This is intented as a guide for advisors and students to help them plan specific programs of study. We recommend that you first review the Department's general AMS Graduate Program and then the specific requirements of the Program in Quantitative Finance in Graduate Requirements. Detailed descriptions of the Quantitative Finance courses themselves can be found under Graduate Courses.
The first part reviews the overall Program in Quantitative Finance and summarizes the sequence of course prerequisites. The second part discusses three potential emphases under the general umbrella of Quantitative Finance. It is important to note that all of the sample programs of study share the same core requirements.
These emphases are not formal program elements; however, they serve to show how the Program in Quantitative Finance can be adapted to produce practitioners and researchers who have solid backgrounds in applied mathematics and finance but who also wish to develop a level of specialization in one area of the discipline.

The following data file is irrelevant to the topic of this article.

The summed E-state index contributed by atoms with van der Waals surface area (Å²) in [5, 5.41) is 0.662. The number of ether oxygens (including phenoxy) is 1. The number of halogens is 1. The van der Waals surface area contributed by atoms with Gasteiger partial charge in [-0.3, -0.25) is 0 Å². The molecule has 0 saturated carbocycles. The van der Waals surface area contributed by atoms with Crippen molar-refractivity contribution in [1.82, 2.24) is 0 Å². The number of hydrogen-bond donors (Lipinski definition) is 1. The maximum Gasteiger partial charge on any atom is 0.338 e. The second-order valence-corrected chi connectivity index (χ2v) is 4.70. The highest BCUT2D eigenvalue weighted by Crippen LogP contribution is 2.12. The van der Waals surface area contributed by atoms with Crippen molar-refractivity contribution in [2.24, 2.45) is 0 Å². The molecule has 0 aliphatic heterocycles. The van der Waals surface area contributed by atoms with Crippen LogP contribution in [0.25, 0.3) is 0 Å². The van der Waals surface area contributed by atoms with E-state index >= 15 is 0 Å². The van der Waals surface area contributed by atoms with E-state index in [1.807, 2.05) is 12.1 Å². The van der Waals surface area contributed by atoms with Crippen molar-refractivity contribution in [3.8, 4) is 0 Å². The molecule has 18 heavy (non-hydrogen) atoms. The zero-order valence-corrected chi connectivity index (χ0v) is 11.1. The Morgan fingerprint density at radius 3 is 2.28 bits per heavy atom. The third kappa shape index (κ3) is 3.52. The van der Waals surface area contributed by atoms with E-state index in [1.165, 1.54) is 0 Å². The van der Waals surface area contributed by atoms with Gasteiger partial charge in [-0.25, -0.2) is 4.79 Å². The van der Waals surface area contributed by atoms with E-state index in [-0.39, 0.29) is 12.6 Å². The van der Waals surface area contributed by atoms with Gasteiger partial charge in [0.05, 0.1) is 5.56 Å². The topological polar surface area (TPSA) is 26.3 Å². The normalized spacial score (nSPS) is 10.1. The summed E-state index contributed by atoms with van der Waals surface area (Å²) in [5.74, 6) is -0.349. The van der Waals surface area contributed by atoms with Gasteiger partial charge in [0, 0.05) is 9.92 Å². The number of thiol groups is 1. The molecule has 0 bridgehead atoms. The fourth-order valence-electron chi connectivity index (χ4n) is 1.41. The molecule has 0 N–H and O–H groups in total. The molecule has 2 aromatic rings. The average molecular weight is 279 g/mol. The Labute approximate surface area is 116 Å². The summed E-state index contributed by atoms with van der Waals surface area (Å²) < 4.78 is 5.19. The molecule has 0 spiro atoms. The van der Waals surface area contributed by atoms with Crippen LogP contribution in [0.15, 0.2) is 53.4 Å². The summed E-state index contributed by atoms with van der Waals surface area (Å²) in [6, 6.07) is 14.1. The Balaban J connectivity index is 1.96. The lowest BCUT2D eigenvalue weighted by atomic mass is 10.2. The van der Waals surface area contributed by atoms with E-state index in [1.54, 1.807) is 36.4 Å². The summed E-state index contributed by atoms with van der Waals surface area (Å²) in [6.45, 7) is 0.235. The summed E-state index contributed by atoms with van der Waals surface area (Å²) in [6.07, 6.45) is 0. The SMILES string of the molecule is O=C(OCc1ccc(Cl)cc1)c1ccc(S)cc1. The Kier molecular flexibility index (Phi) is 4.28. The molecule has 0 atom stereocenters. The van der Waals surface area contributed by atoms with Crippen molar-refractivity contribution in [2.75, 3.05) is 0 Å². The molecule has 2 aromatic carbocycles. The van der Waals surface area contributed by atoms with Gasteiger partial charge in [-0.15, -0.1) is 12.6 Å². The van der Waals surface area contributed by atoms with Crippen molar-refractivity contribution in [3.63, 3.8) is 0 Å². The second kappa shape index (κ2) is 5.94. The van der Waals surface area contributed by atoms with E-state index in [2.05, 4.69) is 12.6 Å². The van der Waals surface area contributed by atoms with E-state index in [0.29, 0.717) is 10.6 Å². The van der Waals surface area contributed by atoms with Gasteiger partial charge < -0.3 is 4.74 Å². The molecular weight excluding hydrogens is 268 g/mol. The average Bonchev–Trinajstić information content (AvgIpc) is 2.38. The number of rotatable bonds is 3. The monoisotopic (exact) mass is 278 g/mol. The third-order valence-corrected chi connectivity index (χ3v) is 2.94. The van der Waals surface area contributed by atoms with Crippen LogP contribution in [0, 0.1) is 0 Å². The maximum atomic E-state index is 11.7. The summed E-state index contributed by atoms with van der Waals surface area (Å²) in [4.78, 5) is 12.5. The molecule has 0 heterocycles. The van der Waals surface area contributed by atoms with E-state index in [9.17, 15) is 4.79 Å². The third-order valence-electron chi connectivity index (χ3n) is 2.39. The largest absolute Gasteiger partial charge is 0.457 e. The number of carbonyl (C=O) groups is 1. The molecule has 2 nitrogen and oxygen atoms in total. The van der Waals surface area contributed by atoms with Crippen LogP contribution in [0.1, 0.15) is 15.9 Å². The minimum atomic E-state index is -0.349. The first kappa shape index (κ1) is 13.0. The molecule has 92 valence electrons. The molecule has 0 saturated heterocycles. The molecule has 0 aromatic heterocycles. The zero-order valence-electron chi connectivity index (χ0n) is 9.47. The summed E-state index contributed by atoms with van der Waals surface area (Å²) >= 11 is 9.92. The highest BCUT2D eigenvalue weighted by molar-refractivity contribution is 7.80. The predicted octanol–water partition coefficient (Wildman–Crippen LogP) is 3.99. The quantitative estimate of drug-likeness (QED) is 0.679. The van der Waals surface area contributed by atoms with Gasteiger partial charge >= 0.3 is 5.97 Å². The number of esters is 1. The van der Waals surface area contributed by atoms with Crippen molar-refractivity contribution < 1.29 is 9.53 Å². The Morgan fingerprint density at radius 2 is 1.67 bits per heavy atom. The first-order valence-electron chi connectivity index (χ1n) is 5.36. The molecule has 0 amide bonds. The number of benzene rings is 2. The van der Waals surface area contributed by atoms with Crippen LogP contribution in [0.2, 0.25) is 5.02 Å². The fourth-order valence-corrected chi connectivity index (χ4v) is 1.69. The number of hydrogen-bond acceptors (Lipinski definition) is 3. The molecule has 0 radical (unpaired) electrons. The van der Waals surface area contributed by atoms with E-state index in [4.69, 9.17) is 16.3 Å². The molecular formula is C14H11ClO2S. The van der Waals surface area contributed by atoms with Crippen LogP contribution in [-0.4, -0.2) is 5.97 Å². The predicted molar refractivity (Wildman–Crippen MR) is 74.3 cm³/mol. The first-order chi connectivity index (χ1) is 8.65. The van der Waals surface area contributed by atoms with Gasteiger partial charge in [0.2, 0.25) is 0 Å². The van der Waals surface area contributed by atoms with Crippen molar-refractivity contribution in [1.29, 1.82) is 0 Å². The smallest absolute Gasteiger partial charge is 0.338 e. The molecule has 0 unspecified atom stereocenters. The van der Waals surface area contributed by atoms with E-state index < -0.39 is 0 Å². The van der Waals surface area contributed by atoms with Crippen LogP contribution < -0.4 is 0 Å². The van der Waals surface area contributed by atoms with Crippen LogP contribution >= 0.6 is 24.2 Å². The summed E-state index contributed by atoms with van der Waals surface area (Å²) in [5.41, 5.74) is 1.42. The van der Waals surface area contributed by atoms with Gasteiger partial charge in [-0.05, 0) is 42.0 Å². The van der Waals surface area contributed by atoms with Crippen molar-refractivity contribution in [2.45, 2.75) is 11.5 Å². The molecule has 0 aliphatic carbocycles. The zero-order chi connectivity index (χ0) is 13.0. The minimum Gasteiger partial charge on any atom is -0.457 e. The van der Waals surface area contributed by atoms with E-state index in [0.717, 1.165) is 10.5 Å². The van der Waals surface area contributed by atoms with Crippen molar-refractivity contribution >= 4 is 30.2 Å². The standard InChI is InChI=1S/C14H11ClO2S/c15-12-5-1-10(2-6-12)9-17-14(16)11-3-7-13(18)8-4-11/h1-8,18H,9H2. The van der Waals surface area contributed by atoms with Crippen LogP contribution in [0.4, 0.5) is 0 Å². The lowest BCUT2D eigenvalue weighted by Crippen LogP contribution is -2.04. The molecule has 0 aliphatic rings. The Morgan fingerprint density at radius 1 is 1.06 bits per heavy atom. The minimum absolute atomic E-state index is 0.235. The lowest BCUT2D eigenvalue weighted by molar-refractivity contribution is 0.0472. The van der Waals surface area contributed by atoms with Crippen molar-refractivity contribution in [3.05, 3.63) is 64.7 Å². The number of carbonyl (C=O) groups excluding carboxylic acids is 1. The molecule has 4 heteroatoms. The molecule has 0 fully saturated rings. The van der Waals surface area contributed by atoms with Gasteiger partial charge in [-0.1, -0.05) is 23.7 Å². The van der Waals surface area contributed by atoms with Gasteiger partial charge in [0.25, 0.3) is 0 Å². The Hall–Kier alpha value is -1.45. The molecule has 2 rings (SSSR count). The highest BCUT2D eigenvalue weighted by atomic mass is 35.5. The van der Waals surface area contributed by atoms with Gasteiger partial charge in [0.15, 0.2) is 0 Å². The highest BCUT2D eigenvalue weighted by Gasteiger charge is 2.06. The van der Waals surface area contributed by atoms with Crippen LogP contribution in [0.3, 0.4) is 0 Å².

Basic Program and Its Prerequisites
The curriculum builds a solid mathematical foundation in the first semester. In the second semester the first core course, AMS 511  Foundations of Quantitative Finance, is taken and the student's general mathematical development continues. In the third semester the advanced core courses are taken: AMS 512  Capital Markets & Portfolio Theory, and AMS 513  Financial Derivatives and Stochastic Calculus. Two highly recommended electives for all student are AMS 514  Computational Finance and AMS 515  Case Studies in Quantitative Finance.
The diagram below is only intended to help illustrate the prerequisites for Quantitative Finance courses. It does not represent a complete specification of the requirements for either the Masters degree or doctorate. Consult Graduate Requirements for this information. For Masters students wishing to emphasize a particular area of finance or intending to continue on to a Ph.D. there are four advanced courses that can prepare him or her to begin research work: AMS 516  Advanced Portfolio Optimization, AMS 517  Advanced Options Theory and Valuation, AMS 518  Interest Rate Securities Theory and Valuation. and AMS 519  Crdit Risk Modeling and Credit Derivatives. The usual special topics course, AMS 691  Special Topics (Quantitative Finance), rounds out the options available to advanced students.